Comment, Comics and the Contrary.
reports that on the Burger King adverts encouraging us to ‘Kong our Whoppers’ – as I have already done – there is a disclaimer stating that; ‘Actual burger not size shown’. Given that the burger is over 6 foot tall, this ought be assumed. This does, however, raise questions of the content and role of advertising*; those who avoid the consequences of accepting arguments that advertising ‘creates markets and creates desires’ need to fall back on the argument that advertising is information, but to use this defence we must produce advertising that is merely informational. As soon as it contains overtly pursuasive elements beyond that necessarily resulting from the supply of information then we are in the grounds of creating desires. And as soon as we do that, we are responsible for the desires that we create, and when they are efforts to persuade us to eat unhealthily, we can have bigger complaints over the form, content and intent of advertising than merely that a ‘Konged’ Whopper is not, as we might have been led to believe, over 6 foot tall.
However, this blog post then went on to discuss disclaimers in general, leading to the comment from Martin that:
“It's the price of living in a nanny state, where all personal responsibility and common sense are being taken away by health and safety, insurance companies and government bodies. It is the right ... or rather the stupidity of the individual to once again ruin it all for the rest of us!”
And then on people injured at work and resorting to ‘no win, no fee’ compensation lawyers:
“I say if these people are such dyspraxic, incapable F**kwits, perhaps they shouldn't be in the jobs in the first place.”
I had to bite such bait.
If you are injured at work, or any other place, then there needs to be compensation. Now, a decent state (a 'nanny' state?) would have comprehensive health and disability cover, and to receive this blame need not be assigned, merely injury and incapacity demonstrated. In Britain we do not have this; this fact is demonstrated by the arguments FOR incapacity benefit reform. If people on incapacity benefit are suffering from deprivation, as the government argues, then incapacity benefits are plainly too low, and neither can they act as an economic disincentive on any large scale. Unless see the world as a member of the CBI does, and dream of a nation where wage levels motivate by their meagreness with the devil of want always at our backs.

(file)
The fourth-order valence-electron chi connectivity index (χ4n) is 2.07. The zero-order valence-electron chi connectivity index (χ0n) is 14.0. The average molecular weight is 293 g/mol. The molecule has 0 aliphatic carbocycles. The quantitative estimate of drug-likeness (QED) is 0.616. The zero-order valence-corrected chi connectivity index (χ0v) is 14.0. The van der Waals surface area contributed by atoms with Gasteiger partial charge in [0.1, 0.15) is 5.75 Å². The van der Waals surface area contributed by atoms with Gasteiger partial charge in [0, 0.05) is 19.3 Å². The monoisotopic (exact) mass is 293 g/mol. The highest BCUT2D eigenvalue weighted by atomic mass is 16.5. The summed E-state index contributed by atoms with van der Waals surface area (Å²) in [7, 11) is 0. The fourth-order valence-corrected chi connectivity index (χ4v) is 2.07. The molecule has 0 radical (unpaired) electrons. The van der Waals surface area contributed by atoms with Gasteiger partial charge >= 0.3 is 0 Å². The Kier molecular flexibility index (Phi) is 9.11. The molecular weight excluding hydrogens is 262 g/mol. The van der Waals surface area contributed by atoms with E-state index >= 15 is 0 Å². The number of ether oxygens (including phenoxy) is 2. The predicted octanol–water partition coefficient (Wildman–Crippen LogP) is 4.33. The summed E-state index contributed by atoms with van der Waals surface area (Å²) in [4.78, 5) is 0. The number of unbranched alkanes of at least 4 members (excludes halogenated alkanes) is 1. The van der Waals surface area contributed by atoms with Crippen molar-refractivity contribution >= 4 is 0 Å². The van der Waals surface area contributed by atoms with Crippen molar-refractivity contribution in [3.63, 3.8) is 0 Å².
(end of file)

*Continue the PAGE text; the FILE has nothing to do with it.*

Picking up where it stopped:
Aside from compensation and material support, there is still the need to improve conditions in unsafe workplaces, and prevent other workplaces falling to the similarly dangerous levels. Now I favour the state support for the injured and criminal corporate law to deal with negligent employers. But, given that we have neither tough, enforceable criminal legislation, nor decent state compensation and support for the sick and incapacitated, we NEED ambulance-chasing lawyers. They act as a necessary band-aid to our sick system. If we consider that the symptoms that are so often complained about are far more extreme in the USA, we note that this culture of litigation has emerged in a country with almost no safety net, no real comprehensive health cover and pathetically weak worker protection. And this we see the choice; we either opt for a proper 'nanny' state or allow a 'sue' state to emerge and all that entails. The pathologies of both are far less serious – as we see from the tabloid press this mostly consisting of the farce of disclaimers and training days rather than serious material effects on the lives of people – than the consequences of rejecting these systems; rejection of both these systems tosses the vast mass of people to the wolves, pack animals that pick off the sick and injured.
*Unrelated advertising story. In the days after the Royal Marine naked initiation ‘ceremony’ news story
broke, I could not help but spot a bus carrying a recruitment poster encouraging people to ‘Go Commando’. Persuasive.